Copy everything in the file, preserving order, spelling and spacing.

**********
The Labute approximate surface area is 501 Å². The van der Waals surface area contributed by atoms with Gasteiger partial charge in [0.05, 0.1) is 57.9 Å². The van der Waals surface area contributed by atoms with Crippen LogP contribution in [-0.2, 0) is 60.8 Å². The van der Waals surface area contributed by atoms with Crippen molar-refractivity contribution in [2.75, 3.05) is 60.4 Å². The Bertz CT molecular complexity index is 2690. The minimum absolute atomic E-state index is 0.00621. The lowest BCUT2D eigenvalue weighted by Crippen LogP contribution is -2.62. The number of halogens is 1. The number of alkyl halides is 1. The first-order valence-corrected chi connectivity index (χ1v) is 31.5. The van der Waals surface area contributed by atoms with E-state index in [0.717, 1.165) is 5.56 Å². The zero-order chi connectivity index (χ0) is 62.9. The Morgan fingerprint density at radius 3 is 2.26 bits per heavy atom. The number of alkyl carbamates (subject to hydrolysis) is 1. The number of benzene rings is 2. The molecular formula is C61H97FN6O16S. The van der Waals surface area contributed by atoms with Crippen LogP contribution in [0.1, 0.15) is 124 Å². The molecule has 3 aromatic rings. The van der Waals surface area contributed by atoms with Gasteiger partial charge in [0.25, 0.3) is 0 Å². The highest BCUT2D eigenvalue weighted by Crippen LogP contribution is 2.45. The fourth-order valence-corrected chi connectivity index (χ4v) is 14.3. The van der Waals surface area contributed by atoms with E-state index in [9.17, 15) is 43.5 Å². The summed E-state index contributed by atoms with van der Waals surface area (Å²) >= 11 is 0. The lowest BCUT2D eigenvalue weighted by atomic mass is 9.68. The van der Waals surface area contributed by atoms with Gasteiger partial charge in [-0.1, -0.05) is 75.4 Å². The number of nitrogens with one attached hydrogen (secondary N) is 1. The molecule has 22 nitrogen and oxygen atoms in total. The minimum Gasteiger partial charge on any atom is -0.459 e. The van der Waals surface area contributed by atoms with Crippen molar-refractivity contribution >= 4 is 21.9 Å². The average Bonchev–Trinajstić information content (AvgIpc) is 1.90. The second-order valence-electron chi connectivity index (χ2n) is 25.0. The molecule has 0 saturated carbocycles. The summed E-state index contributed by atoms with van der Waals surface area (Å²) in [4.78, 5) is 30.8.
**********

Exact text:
The Labute approximate surface area is 501 Å². The van der Waals surface area contributed by atoms with Gasteiger partial charge in [0.05, 0.1) is 57.9 Å². The van der Waals surface area contributed by atoms with Crippen LogP contribution in [-0.2, 0) is 60.8 Å². The van der Waals surface area contributed by atoms with Crippen molar-refractivity contribution in [2.75, 3.05) is 60.4 Å². The Bertz CT molecular complexity index is 2690. The minimum absolute atomic E-state index is 0.00621. The lowest BCUT2D eigenvalue weighted by Crippen LogP contribution is -2.62. The number of halogens is 1. The number of alkyl halides is 1. The first-order valence-corrected chi connectivity index (χ1v) is 31.5. The van der Waals surface area contributed by atoms with E-state index in [0.717, 1.165) is 5.56 Å². The zero-order chi connectivity index (χ0) is 62.9. The Morgan fingerprint density at radius 3 is 2.26 bits per heavy atom. The number of alkyl carbamates (subject to hydrolysis) is 1. The number of benzene rings is 2. The molecular formula is C61H97FN6O16S. The van der Waals surface area contributed by atoms with Crippen LogP contribution in [0.1, 0.15) is 124 Å². The molecule has 3 aromatic rings. The van der Waals surface area contributed by atoms with Gasteiger partial charge in [0.25, 0.3) is 0 Å². The highest BCUT2D eigenvalue weighted by Crippen LogP contribution is 2.45. The fourth-order valence-corrected chi connectivity index (χ4v) is 14.3. The van der Waals surface area contributed by atoms with E-state index in [9.17, 15) is 43.5 Å². The summed E-state index contributed by atoms with van der Waals surface area (Å²) >= 11 is 0. The lowest BCUT2D eigenvalue weighted by atomic mass is 9.68. The van der Waals surface area contributed by atoms with Gasteiger partial charge in [-0.1, -0.05) is 75.4 Å². The number of nitrogens with one attached hydrogen (secondary N) is 1. The molecule has 22 nitrogen and oxygen atoms in total. The minimum Gasteiger partial charge on any atom is -0.459 e. The van der Waals surface area contributed by atoms with Crippen molar-refractivity contribution >= 4 is 21.9 Å². The average Bonchev–Trinajstić information content (AvgIpc) is 1.90. The second-order valence-electron chi connectivity index (χ2n) is 25.0. The molecule has 0 saturated carbocycles. The summed E-state index contributed by atoms with van der Waals surface area (Å²) in [4.78, 5) is 30.8.